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'SNL' tackles sexual harassment and Tiffany Haddish makes history as the first black female comedian to host

'SNL' tackles sexual harassment and Tiffany Haddish makes history as the first black female comedian to host
Comedian and actress Tiffany Haddish, center, with Colin Jost, left, and Michael Che during the "Weekend Update" sketch on "Saturday Night Live," in New York. (Will Heath / AP)

"Girls Trip" star Tiffany Haddish made history Saturday night as the first black female stand-up comic to host "Saturday Night Live."

"I grew up in foster care," Haddish said in her opening monologue. "I've lived in a lot of group homes and my favorite show growing up was 'SNL.' You have no idea how difficult it is to get a bunch of black and Hispanic kids to watch 'SNL' over 'In Living Color.'"

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Haddish also touched on the spate of sexual harassment allegations erupting across Hollywood by offering a sage "Tiff tip."

"Listen fellas," she said. "If you've got your thing-thing out, and she got all her clothes on, you're wrong. You're in the wrong."

In a meta moment, the show also addressed the controversy last week’s host Larry David faced after joking in his opening monologue about picking up women at a concentration camp. David returned last night in his recurring role as Sen. Bernie Sanders, saying: "We're really going to lace into people if they don't say what's politically correct. Like these comics out there who think it's OK to make jokes about concentration camps. That guy should rot in hell."

The topic of sexual misconduct was highlighted in several other moments throughout the night.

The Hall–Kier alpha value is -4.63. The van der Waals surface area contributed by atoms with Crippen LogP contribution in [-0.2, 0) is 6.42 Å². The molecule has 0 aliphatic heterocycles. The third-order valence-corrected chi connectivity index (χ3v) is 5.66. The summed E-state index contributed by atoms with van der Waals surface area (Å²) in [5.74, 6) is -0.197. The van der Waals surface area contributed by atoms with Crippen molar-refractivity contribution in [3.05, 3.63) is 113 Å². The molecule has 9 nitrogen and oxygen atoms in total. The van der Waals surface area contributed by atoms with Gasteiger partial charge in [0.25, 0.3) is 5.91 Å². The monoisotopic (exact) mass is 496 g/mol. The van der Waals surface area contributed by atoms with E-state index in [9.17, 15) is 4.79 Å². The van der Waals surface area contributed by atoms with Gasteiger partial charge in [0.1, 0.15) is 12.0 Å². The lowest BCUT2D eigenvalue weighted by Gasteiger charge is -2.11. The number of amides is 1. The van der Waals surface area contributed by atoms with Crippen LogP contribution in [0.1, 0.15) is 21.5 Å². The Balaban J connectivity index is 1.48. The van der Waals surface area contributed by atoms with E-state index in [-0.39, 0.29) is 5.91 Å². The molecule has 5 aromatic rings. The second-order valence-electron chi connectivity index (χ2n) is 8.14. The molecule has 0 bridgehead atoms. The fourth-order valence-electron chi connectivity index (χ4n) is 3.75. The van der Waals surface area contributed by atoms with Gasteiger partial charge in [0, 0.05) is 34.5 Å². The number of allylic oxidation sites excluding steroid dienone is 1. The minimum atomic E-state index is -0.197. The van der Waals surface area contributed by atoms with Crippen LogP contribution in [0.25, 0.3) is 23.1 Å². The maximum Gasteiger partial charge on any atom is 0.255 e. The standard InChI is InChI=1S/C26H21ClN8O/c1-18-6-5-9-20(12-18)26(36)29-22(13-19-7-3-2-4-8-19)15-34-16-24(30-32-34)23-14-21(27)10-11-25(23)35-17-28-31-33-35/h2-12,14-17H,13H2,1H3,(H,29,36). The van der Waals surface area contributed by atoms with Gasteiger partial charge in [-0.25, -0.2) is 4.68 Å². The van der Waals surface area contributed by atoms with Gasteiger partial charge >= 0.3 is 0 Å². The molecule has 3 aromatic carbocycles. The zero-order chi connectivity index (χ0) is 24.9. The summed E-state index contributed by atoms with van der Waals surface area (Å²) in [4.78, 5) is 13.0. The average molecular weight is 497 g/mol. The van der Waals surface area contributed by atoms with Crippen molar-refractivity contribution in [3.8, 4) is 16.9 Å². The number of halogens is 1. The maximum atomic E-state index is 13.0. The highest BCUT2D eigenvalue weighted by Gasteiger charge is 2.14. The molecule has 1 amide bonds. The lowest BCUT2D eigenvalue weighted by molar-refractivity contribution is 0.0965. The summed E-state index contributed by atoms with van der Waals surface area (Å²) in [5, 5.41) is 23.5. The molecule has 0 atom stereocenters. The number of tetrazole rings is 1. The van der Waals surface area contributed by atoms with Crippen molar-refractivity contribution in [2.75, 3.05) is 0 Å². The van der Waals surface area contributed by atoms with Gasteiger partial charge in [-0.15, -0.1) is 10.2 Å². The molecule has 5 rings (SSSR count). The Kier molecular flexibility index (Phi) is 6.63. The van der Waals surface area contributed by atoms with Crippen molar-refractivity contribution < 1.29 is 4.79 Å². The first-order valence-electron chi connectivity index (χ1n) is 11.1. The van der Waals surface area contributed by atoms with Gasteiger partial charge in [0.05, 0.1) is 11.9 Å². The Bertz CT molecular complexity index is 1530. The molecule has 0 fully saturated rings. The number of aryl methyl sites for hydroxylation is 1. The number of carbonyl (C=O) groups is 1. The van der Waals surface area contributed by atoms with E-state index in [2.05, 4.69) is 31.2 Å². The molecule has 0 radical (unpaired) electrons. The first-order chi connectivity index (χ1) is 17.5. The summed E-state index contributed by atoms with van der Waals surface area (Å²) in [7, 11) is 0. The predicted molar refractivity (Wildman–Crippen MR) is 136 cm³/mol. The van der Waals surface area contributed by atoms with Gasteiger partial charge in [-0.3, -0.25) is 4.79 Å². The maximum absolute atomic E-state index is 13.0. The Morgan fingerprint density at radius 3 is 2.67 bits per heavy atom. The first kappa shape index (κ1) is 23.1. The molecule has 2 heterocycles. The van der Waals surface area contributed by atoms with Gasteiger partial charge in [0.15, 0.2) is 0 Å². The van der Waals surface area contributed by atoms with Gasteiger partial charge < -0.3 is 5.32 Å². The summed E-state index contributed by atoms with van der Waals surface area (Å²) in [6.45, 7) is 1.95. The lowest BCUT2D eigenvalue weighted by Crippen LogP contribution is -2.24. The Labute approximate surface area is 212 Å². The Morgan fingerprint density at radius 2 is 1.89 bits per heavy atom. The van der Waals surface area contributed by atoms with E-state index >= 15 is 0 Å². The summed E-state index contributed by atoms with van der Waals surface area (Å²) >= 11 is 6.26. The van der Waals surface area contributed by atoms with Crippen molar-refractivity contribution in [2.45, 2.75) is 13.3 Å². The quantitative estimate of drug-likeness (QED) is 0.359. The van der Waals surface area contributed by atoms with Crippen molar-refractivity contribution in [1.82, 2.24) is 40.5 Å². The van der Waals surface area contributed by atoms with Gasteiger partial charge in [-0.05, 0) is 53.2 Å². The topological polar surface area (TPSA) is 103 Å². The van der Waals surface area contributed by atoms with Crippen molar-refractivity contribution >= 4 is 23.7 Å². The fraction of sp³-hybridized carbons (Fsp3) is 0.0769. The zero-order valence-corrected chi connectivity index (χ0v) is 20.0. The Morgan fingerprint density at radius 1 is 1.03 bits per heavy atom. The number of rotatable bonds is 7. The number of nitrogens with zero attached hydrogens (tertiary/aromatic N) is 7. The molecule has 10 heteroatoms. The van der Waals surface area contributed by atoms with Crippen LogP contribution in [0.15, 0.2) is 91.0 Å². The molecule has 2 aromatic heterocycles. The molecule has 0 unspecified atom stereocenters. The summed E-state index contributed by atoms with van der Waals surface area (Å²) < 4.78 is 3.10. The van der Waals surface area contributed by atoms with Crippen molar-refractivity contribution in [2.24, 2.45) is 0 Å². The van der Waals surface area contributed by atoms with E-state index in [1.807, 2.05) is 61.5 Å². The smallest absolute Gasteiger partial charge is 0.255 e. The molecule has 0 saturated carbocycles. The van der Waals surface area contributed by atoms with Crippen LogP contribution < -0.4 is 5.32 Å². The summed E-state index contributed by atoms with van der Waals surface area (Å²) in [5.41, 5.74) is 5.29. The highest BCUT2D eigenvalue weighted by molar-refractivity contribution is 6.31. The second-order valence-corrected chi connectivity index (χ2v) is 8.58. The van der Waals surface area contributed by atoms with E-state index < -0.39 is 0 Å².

A sketch featuring cast members Mikey Day, portraying Alabama Republican Senate nominee Roy S. Moore, and Beck Bennett, playing Vice President Mike Pence, touched on a scandal that has shaken Republicans in recent days. Sitting ramrod straight, Pence tries to convince Moore to end his candidacy over widening allegations that he engaged in improper sexual conduct with teenagers decades ago.

"The left-wing media loves to repeat these sexual harassment stories," said Day as Moore. "There's a new one every day, Mike."

"I know," replied Bennett as Pence. "Even I heard about Louis C.K. and I'm not allowed to watch TV, I'm only allowed to listen to it."

Later in the sketch, Kate McKinnon (performing in convincing makeup as Atty. Gen. Jeff Sessions) referenced it again while speaking to a taxidermic possum she referred to as Papa.

"There's so many men out there acting like monsters," she said. "Mr. Weinstein, Kevin Spacey … the president. Daddy, has this been happening forever? Have I both fostered and benefited from a culture of systemic oppression? No? Well, that's a relief."

During "Weekend Update," co-anchors Colin Jost and Michael Che also made pointed commentary on the barrage of sexual harassment allegations surfacing.

"Well, it's a good weekend to stay inside, since it's 20 degrees out and everyone you've ever heard of is a sex monster," said Jost. The screen behind him flashed images of C.K., Spacey, Weinstein and Moore.

On Moore, Jost said, "I'm not saying he's guilty, but his naughty little cowboy outfit is screaming it. He looks like a guy who shows up in 'Westworld' and says, 'Hey, can someone show me where the middle school is?'"

Che jumped in with commentary on Alabama state auditor Jim Zeigler's use of the Bible to defend Moore. "Mary was a teenager and Joseph was an adult carpenter," Ziegler told the Washington Examiner on Thursday. "They became parents of Jesus."

"So that's what you're going with?" said Che incredulously. "Roy Moore was trying to make a Jesus? Oh, OK, so guess R. Kelly was just trying to make it rain for 40 days and 40 nights."

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Later in the sketch cast member Cecily Strong joined the desk as the harried Claire from HR, with a receipt stuck to her neck and hair slightly askew.

"What is the appropriate way to handle a workplace relationship?" Strong quizzed Jost. "A) inform someone at H.R., B) lock her in a room and make her look at it, or C) bully her out of the entire industry?"

She held up a doll dressed in a suit with a cigar in his mouth and asked Jost, "When talking to a co-worker in the office, where should you keep your penis?"

"Excuse me?" Jost said.

"Just point on the doll where your penis should be,” she clarified. "No wrong answers here, just super-wrong answers."

Before taking her leave, Strong was serious for a moment.

"All of this isn't just a scandal, it didn't just start last week. It's just actual reality for half of the population."

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